|Appears in Collections:||Faculty of Health Sciences and Sport Journal Articles|
|Peer Review Status:||Refereed|
|Title:||Skeletal muscle wasting with disuse atrophy is multi-dimensional: the response and interaction of myonuclei, satellite cells and signaling pathways|
Myburgh, Kathryn H
|Keywords:||skeletal muscle atrophy|
muscle cell signaling
|Citation:||Brooks N & Myburgh KH (2014) Skeletal muscle wasting with disuse atrophy is multi-dimensional: the response and interaction of myonuclei, satellite cells and signaling pathways, Frontiers in Physiology, 5, Art. No.: 99.|
|Abstract:||Maintenance of skeletal muscle is essential for health and survival. There are marked losses of skeletal muscle mass as well as strength and physiological function under conditions of low mechanical load, such as space flight, as well as ground based models such as bed rest, immobilization, disuse, and various animal models. Disuse atrophy is caused by mechanical unloading of muscle and this leads to reduced muscle mass without fiber attrition. Skeletal muscle stem cells (satellite cells) and myonuclei are integrally involved in skeletal muscle responses to environmental changes that induce atrophy. Myonuclear domain size is influenced differently in fast and slow twitch muscle, but also by different models of muscle wasting, a factor that is not yet understood. Although the myonuclear domain is 3-dimensional this is rarely considered. Apoptosis as a mechanism for myonuclear loss with atrophy is controversial, whereas cell death of satellite cells has not been considered. Molecular signals such as myostatin/SMAD pathway, MAFbx, and MuRF1 E3 ligases of the ubiquitin proteasome pathway and IGF1-AKT-mTOR pathway are 3 distinctly different contributors to skeletal muscle protein adaptation to disuse. Molecular signaling pathways activated in muscle fibers by disuse are rarely considered within satellite cells themselves despite similar exposure to unloading or low mechanical load. These molecular pathways interact with each other during atrophy and also when various interventions are applied that could alleviate atrophy. Re-applying mechanical load is an obvious method to restore muscle mass, however how nutrient supplementation (e.g., amino acids) may further enhance recovery (or reduce atrophy despite unloading or ageing) is currently of great interest. Satellite cells are particularly responsive to myostatin and to growth factors. Recently, the hibernating squirrel has been identified as an innovative model to study resistance to atrophy.|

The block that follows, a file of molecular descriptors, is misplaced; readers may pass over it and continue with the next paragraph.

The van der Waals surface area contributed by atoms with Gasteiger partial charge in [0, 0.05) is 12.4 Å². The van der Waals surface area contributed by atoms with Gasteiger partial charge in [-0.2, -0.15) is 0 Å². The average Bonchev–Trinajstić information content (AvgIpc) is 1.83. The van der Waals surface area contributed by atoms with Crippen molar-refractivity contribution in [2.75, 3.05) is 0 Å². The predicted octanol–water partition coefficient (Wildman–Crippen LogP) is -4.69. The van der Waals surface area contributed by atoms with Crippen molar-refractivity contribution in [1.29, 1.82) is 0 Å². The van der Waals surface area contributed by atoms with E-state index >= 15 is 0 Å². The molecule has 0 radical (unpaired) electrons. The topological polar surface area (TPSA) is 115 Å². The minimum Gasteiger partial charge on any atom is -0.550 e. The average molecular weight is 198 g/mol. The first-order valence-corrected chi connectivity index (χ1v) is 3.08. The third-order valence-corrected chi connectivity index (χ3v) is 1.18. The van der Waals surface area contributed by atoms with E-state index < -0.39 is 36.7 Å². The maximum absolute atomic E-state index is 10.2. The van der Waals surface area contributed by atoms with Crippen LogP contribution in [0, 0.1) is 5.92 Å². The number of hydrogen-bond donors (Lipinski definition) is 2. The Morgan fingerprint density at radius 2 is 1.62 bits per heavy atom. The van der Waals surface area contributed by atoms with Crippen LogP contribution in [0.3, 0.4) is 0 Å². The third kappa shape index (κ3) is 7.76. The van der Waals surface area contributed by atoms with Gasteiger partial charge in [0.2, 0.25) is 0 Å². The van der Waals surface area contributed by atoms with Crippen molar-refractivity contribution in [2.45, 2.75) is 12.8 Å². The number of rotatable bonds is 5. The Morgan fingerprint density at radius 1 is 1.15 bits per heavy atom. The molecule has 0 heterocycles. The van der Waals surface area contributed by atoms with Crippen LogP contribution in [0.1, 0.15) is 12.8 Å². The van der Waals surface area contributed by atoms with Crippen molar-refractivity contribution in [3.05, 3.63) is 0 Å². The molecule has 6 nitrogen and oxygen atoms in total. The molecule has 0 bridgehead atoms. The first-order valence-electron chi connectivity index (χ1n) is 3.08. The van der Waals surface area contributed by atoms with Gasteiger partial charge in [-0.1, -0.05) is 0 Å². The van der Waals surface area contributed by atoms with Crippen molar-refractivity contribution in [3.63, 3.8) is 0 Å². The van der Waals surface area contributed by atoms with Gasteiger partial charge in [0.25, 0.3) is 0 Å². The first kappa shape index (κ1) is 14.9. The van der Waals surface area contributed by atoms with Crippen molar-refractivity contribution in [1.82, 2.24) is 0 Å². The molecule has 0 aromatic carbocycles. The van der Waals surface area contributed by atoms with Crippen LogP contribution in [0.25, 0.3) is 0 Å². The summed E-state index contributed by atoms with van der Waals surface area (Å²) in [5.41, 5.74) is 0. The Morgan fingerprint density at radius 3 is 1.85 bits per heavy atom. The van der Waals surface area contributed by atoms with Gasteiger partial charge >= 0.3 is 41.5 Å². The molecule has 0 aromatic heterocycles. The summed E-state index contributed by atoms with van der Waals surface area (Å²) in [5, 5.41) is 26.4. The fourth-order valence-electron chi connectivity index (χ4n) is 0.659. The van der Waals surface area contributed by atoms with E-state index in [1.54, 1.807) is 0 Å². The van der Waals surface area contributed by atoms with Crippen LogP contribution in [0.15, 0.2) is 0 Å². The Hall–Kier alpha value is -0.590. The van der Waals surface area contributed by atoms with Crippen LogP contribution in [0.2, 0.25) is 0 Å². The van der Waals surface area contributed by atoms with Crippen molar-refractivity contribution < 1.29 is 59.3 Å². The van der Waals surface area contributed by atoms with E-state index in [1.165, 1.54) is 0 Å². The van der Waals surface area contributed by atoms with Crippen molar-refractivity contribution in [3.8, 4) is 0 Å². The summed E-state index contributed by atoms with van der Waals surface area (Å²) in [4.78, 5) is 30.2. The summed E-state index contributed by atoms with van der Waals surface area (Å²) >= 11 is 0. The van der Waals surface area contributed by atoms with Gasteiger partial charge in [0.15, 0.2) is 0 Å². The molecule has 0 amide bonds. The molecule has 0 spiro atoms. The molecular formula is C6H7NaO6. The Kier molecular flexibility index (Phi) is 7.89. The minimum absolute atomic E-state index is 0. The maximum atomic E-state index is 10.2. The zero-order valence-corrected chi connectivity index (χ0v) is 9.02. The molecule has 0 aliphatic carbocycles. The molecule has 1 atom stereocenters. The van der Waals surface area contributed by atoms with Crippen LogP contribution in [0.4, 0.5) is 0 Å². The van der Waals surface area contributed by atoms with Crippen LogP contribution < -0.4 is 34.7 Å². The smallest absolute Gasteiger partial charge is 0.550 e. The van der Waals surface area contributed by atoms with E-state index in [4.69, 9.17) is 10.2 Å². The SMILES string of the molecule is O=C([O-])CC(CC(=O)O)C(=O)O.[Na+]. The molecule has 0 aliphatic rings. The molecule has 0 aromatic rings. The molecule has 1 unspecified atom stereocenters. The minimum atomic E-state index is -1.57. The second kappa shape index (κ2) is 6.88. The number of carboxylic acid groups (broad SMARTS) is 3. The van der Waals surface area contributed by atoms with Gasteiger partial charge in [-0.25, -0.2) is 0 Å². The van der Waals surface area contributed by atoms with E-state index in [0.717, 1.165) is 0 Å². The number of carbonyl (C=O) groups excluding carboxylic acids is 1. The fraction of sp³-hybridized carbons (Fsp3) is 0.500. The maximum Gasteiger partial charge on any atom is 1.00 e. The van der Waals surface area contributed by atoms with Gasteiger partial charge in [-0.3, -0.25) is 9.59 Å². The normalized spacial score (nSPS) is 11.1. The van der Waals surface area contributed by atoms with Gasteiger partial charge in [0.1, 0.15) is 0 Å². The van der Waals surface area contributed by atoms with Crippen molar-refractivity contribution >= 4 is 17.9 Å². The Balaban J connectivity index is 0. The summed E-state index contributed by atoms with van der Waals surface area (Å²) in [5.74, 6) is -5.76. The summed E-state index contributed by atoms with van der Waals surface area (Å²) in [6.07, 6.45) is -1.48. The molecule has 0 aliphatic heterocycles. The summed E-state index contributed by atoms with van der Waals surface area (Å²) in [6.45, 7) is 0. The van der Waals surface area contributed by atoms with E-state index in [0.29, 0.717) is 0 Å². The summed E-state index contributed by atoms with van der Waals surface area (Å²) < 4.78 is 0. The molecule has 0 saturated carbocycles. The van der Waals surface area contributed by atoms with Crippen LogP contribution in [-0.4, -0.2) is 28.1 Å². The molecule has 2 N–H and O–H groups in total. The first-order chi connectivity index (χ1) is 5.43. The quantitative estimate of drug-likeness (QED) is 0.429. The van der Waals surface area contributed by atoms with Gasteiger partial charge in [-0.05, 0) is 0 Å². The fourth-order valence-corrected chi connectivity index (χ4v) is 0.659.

|Rights:||© 2014 Brooks and Myburgh. This is an open-access article distributed under the terms of the Creative Commons Attribution License (CC BY). The use, distribution or reproduction in other forums is permitted, provided the original author(s) or licensor are credited and that the original publication in this journal is cited, in accordance with accepted academic practice. No use, distribution or reproduction is permitted which does not comply with these terms.|
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